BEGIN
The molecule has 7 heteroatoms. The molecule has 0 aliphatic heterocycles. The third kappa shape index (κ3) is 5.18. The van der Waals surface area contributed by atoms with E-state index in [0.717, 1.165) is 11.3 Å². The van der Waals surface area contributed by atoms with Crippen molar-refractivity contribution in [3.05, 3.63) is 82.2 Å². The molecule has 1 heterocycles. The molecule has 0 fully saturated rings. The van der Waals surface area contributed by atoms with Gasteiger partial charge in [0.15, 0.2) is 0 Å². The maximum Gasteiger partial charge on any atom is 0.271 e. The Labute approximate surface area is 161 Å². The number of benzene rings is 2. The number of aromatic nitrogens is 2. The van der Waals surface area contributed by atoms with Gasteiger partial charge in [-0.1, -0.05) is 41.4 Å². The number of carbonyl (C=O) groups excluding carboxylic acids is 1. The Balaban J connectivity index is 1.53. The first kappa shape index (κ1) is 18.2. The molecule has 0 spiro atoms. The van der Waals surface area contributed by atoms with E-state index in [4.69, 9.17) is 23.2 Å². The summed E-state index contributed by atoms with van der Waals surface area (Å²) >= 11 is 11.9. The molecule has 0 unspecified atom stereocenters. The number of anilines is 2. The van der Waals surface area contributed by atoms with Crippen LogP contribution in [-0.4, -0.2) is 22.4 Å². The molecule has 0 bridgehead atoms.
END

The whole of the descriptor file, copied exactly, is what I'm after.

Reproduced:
The molecule has 7 heteroatoms. The molecule has 0 aliphatic heterocycles. The third kappa shape index (κ3) is 5.18. The van der Waals surface area contributed by atoms with E-state index in [0.717, 1.165) is 11.3 Å². The van der Waals surface area contributed by atoms with Crippen molar-refractivity contribution in [3.05, 3.63) is 82.2 Å². The molecule has 1 heterocycles. The molecule has 0 fully saturated rings. The van der Waals surface area contributed by atoms with Gasteiger partial charge in [0.15, 0.2) is 0 Å². The maximum Gasteiger partial charge on any atom is 0.271 e. The Labute approximate surface area is 161 Å². The number of benzene rings is 2. The number of aromatic nitrogens is 2. The van der Waals surface area contributed by atoms with Gasteiger partial charge in [-0.1, -0.05) is 41.4 Å². The number of carbonyl (C=O) groups excluding carboxylic acids is 1. The Balaban J connectivity index is 1.53. The first kappa shape index (κ1) is 18.2. The molecule has 0 spiro atoms. The van der Waals surface area contributed by atoms with E-state index in [4.69, 9.17) is 23.2 Å². The summed E-state index contributed by atoms with van der Waals surface area (Å²) >= 11 is 11.9. The molecule has 0 unspecified atom stereocenters. The number of anilines is 2. The van der Waals surface area contributed by atoms with Crippen LogP contribution in [-0.4, -0.2) is 22.4 Å². The molecule has 0 bridgehead atoms.